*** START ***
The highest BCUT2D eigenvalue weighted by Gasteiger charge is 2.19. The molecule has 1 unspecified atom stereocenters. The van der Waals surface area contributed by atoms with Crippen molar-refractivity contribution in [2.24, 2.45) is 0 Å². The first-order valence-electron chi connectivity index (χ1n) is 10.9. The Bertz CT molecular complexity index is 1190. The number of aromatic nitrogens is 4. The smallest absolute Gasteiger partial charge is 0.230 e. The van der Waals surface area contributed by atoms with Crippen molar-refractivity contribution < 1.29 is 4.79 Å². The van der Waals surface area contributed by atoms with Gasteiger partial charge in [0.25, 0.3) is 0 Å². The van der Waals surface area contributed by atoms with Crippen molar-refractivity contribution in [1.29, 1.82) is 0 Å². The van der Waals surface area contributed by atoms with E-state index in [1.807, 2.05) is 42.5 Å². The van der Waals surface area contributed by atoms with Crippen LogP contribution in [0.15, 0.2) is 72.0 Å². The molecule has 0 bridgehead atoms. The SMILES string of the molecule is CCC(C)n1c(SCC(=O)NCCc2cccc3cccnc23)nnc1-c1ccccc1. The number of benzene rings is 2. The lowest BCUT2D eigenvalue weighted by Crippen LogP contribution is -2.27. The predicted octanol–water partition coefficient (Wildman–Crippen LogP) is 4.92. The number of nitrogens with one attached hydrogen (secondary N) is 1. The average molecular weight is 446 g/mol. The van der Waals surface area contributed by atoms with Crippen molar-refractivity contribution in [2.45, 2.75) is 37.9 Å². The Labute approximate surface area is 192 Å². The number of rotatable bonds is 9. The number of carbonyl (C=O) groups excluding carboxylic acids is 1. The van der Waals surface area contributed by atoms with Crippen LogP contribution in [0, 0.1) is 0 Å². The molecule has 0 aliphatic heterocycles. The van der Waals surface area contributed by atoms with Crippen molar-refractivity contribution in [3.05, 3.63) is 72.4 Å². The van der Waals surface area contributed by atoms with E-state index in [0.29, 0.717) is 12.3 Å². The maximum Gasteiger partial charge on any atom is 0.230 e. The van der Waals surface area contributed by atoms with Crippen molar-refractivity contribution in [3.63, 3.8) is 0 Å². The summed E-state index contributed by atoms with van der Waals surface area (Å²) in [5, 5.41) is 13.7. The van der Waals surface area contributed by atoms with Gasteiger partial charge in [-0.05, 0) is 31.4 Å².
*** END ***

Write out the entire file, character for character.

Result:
The highest BCUT2D eigenvalue weighted by Gasteiger charge is 2.19. The molecule has 1 unspecified atom stereocenters. The van der Waals surface area contributed by atoms with Crippen molar-refractivity contribution in [2.24, 2.45) is 0 Å². The first-order valence-electron chi connectivity index (χ1n) is 10.9. The Bertz CT molecular complexity index is 1190. The number of aromatic nitrogens is 4. The smallest absolute Gasteiger partial charge is 0.230 e. The van der Waals surface area contributed by atoms with Crippen molar-refractivity contribution < 1.29 is 4.79 Å². The van der Waals surface area contributed by atoms with Gasteiger partial charge in [0.25, 0.3) is 0 Å². The van der Waals surface area contributed by atoms with Crippen molar-refractivity contribution in [1.29, 1.82) is 0 Å². The van der Waals surface area contributed by atoms with E-state index in [1.807, 2.05) is 42.5 Å². The van der Waals surface area contributed by atoms with Crippen LogP contribution in [0.15, 0.2) is 72.0 Å². The molecule has 0 bridgehead atoms. The SMILES string of the molecule is CCC(C)n1c(SCC(=O)NCCc2cccc3cccnc23)nnc1-c1ccccc1. The number of benzene rings is 2. The lowest BCUT2D eigenvalue weighted by Crippen LogP contribution is -2.27. The predicted octanol–water partition coefficient (Wildman–Crippen LogP) is 4.92. The number of nitrogens with one attached hydrogen (secondary N) is 1. The average molecular weight is 446 g/mol. The van der Waals surface area contributed by atoms with Crippen molar-refractivity contribution in [2.45, 2.75) is 37.9 Å². The Labute approximate surface area is 192 Å². The number of rotatable bonds is 9. The number of carbonyl (C=O) groups excluding carboxylic acids is 1. The van der Waals surface area contributed by atoms with Crippen LogP contribution in [0, 0.1) is 0 Å². The molecule has 0 aliphatic heterocycles. The van der Waals surface area contributed by atoms with Crippen molar-refractivity contribution in [3.05, 3.63) is 72.4 Å². The van der Waals surface area contributed by atoms with E-state index in [0.29, 0.717) is 12.3 Å². The maximum Gasteiger partial charge on any atom is 0.230 e. The van der Waals surface area contributed by atoms with Crippen molar-refractivity contribution in [3.63, 3.8) is 0 Å². The summed E-state index contributed by atoms with van der Waals surface area (Å²) in [5, 5.41) is 13.7. The van der Waals surface area contributed by atoms with Gasteiger partial charge in [-0.05, 0) is 31.4 Å².